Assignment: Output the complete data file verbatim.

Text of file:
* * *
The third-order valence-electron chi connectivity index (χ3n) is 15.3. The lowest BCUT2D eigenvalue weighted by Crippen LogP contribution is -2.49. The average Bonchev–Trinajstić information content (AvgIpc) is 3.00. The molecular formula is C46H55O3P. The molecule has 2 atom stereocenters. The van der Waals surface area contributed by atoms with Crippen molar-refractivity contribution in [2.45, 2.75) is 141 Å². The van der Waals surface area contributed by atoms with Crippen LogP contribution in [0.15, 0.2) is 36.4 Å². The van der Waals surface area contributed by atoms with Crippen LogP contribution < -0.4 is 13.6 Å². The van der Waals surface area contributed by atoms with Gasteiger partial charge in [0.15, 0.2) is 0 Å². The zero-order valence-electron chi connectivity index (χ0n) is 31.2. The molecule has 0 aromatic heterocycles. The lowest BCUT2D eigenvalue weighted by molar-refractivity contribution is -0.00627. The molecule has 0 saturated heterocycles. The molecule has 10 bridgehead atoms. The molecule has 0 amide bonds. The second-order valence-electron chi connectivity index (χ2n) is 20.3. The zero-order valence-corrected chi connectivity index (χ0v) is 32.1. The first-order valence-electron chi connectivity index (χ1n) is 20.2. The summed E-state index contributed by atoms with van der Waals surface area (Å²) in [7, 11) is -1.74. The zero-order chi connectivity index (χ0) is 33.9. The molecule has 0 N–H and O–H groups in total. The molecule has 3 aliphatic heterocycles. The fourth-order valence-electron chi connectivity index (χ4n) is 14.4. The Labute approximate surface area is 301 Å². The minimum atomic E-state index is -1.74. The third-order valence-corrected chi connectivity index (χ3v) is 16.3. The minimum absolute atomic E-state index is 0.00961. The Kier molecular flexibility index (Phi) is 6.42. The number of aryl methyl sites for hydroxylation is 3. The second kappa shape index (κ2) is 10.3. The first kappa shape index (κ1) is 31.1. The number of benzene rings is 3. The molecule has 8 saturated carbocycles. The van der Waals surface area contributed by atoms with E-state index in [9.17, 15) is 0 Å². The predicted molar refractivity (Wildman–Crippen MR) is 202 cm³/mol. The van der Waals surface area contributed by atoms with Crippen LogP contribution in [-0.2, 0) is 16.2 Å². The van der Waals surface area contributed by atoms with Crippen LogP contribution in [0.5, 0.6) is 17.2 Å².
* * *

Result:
The third-order valence-electron chi connectivity index (χ3n) is 15.3. The lowest BCUT2D eigenvalue weighted by Crippen LogP contribution is -2.49. The average Bonchev–Trinajstić information content (AvgIpc) is 3.00. The molecular formula is C46H55O3P. The molecule has 2 atom stereocenters. The van der Waals surface area contributed by atoms with Crippen molar-refractivity contribution in [2.45, 2.75) is 141 Å². The van der Waals surface area contributed by atoms with Crippen LogP contribution in [0.15, 0.2) is 36.4 Å². The van der Waals surface area contributed by atoms with Crippen LogP contribution < -0.4 is 13.6 Å². The van der Waals surface area contributed by atoms with Gasteiger partial charge in [0.15, 0.2) is 0 Å². The zero-order valence-electron chi connectivity index (χ0n) is 31.2. The molecule has 0 aromatic heterocycles. The lowest BCUT2D eigenvalue weighted by molar-refractivity contribution is -0.00627. The molecule has 0 saturated heterocycles. The molecule has 10 bridgehead atoms. The molecule has 0 amide bonds. The second-order valence-electron chi connectivity index (χ2n) is 20.3. The zero-order valence-corrected chi connectivity index (χ0v) is 32.1. The first-order valence-electron chi connectivity index (χ1n) is 20.2. The summed E-state index contributed by atoms with van der Waals surface area (Å²) in [7, 11) is -1.74. The zero-order chi connectivity index (χ0) is 33.9. The molecule has 0 N–H and O–H groups in total. The molecule has 3 aliphatic heterocycles. The fourth-order valence-electron chi connectivity index (χ4n) is 14.4. The Labute approximate surface area is 301 Å². The minimum atomic E-state index is -1.74. The third-order valence-corrected chi connectivity index (χ3v) is 16.3. The minimum absolute atomic E-state index is 0.00961. The Kier molecular flexibility index (Phi) is 6.42. The number of aryl methyl sites for hydroxylation is 3. The second kappa shape index (κ2) is 10.3. The first kappa shape index (κ1) is 31.1. The number of benzene rings is 3. The molecule has 8 saturated carbocycles. The van der Waals surface area contributed by atoms with E-state index in [9.17, 15) is 0 Å². The predicted molar refractivity (Wildman–Crippen MR) is 202 cm³/mol. The van der Waals surface area contributed by atoms with Crippen LogP contribution in [-0.2, 0) is 16.2 Å². The van der Waals surface area contributed by atoms with Crippen LogP contribution in [0.5, 0.6) is 17.2 Å².